Published in DASH #07 - The Eco House
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Anticipation versus Improvisation

On Design for Disassembly and Reuse

When the SS Normandie was launched in the early 1930s, it was one of the most famous and most luxurious ships of its time. In the end it would only serve as a passenger liner for six years. During the Second World War the US Navy appropriated it for use as a troopship. The ship was crippled by suspected sabotage in 1942. Shortly after the war, a mere 15 years after it had been launched, the ship was taken apart and the steel recycled. The luxury interiors were removed; the doors, the furniture and thousands of parts of the SS Normandie were scattered all over the world. This dismantling did not mean the ship was destroyed; pieces of it survive in countless cities, hotels, churches and homes.

The status of architecture is different from that of shipbuilding; in the collective consciousness it is of another order entirely. Demolition is destruction and the mere announcement of demolition often elicits violent reactions. The question is whether this is always a good thing. Would it not be better for some buildings, however beautiful they once were, to be disassembled into elements for reuse? The pragmatism of shipbuilding can improve the functioning of our cities. It would present opportunities for a unique, new architecture if we showed more daring in slicing into, hollowing out or upending the existing built environment. Reuse of existing structures, and certainly of landmarks, requires a lot from designers, but it can lead to startling, strange and exciting proposals when the dismantling of elements becomes an option.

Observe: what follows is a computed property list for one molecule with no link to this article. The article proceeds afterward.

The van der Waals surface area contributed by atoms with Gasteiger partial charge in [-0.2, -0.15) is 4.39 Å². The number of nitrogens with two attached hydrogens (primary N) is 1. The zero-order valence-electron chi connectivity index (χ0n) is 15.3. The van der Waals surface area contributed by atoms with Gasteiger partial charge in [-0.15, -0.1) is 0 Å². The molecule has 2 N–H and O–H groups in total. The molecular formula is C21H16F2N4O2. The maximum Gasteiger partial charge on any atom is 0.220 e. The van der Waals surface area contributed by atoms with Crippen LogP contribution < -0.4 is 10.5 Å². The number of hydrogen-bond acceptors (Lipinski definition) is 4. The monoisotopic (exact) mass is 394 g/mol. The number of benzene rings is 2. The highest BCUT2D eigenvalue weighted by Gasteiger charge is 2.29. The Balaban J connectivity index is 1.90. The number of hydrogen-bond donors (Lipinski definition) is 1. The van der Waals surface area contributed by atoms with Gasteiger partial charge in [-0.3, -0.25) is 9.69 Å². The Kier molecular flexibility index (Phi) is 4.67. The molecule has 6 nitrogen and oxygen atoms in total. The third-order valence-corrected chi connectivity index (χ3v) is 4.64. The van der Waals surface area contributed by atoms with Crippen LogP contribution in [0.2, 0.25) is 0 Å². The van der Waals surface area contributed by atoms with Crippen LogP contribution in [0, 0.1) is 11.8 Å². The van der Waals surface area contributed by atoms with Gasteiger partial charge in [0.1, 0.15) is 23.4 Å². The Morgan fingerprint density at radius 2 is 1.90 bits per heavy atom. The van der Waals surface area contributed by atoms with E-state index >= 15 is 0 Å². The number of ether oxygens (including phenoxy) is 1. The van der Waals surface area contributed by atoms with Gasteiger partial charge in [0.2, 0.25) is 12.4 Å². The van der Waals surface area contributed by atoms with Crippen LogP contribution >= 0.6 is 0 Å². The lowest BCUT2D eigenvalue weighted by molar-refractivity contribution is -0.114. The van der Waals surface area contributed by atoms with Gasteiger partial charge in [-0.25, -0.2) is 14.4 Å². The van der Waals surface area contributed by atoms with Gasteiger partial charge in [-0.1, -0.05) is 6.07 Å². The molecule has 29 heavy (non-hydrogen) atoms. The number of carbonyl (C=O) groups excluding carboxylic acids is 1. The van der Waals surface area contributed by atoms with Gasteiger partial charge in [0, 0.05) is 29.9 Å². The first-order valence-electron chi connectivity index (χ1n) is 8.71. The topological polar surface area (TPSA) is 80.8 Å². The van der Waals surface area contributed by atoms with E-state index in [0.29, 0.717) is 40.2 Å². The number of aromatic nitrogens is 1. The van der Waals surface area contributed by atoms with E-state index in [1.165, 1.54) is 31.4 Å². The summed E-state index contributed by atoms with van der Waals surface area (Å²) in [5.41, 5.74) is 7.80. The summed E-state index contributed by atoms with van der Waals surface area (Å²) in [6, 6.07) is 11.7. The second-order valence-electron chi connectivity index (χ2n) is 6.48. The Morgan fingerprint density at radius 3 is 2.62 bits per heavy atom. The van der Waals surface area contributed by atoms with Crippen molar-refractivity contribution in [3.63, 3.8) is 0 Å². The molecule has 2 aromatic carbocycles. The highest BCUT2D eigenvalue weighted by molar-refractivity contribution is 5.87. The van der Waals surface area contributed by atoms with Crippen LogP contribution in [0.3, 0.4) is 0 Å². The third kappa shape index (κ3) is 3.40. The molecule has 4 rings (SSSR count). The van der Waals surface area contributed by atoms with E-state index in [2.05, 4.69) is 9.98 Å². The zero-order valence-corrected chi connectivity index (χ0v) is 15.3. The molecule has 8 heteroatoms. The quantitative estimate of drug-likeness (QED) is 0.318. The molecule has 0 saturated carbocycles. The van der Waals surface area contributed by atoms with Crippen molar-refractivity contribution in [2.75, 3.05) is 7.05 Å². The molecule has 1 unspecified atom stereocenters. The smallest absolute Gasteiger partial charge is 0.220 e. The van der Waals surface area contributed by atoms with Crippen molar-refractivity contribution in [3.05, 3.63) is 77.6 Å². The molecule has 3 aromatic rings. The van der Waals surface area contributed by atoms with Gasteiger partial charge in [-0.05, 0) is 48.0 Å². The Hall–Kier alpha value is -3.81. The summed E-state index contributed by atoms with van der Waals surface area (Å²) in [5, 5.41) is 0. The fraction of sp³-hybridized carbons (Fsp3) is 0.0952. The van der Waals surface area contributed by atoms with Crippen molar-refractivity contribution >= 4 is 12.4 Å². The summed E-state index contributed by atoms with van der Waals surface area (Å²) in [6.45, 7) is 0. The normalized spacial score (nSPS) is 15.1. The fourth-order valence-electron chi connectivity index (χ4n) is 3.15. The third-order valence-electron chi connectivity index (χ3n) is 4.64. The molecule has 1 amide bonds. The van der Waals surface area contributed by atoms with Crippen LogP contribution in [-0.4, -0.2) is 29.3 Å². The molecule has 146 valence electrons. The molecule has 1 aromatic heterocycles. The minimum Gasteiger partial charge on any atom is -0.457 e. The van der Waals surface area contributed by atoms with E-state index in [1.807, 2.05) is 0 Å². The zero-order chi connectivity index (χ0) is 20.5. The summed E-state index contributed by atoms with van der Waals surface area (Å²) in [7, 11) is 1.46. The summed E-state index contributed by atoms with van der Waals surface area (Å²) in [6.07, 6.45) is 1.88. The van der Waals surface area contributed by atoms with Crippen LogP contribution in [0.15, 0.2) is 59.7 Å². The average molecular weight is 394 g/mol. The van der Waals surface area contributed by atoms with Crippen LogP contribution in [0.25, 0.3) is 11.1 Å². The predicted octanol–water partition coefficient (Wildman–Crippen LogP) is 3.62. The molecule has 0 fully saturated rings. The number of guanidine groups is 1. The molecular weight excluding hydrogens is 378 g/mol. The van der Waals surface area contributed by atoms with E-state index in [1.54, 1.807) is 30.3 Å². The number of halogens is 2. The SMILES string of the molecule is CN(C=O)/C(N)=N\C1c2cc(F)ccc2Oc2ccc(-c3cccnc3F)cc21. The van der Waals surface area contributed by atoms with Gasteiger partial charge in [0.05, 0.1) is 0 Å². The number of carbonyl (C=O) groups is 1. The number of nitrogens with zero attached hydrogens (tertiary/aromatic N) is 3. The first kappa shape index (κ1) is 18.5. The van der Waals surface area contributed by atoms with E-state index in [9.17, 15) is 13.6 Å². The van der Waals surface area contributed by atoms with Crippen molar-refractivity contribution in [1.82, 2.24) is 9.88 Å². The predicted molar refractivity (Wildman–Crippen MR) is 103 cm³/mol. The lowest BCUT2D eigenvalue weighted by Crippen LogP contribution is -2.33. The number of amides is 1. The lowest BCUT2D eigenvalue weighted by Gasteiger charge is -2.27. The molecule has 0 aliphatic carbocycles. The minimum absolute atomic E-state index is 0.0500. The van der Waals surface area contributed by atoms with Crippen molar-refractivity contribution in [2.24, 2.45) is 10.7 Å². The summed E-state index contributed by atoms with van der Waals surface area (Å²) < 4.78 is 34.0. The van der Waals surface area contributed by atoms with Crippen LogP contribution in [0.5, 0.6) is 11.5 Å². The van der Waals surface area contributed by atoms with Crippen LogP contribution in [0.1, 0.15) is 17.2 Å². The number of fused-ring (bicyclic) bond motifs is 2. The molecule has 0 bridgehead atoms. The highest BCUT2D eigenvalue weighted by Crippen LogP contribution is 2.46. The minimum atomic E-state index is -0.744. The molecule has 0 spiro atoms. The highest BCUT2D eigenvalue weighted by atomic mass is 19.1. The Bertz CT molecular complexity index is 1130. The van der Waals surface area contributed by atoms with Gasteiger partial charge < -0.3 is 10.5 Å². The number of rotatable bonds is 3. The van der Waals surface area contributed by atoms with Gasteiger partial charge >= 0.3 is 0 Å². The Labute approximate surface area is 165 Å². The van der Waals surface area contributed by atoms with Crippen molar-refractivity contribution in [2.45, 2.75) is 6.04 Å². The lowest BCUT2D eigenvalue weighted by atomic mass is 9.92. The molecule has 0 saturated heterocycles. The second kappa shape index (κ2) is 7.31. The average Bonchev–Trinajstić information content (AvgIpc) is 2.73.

Anticipation versus improvisation contrasts design for disassembly, in which a second life for construction materials is anticipated from the outset, with reuse, in which second-hand materials are used for construction. Both approaches centre on the process and not the final design. They therefore do not generate new styles or aesthetics, but rather dismountable prototypes and unexpected architectural improvisations. The motivation for reuse and design for disassembly is the necessity for a more frugal use of materials. Not just to prevent the production of waste material, but also because of the impending shortage of raw materials…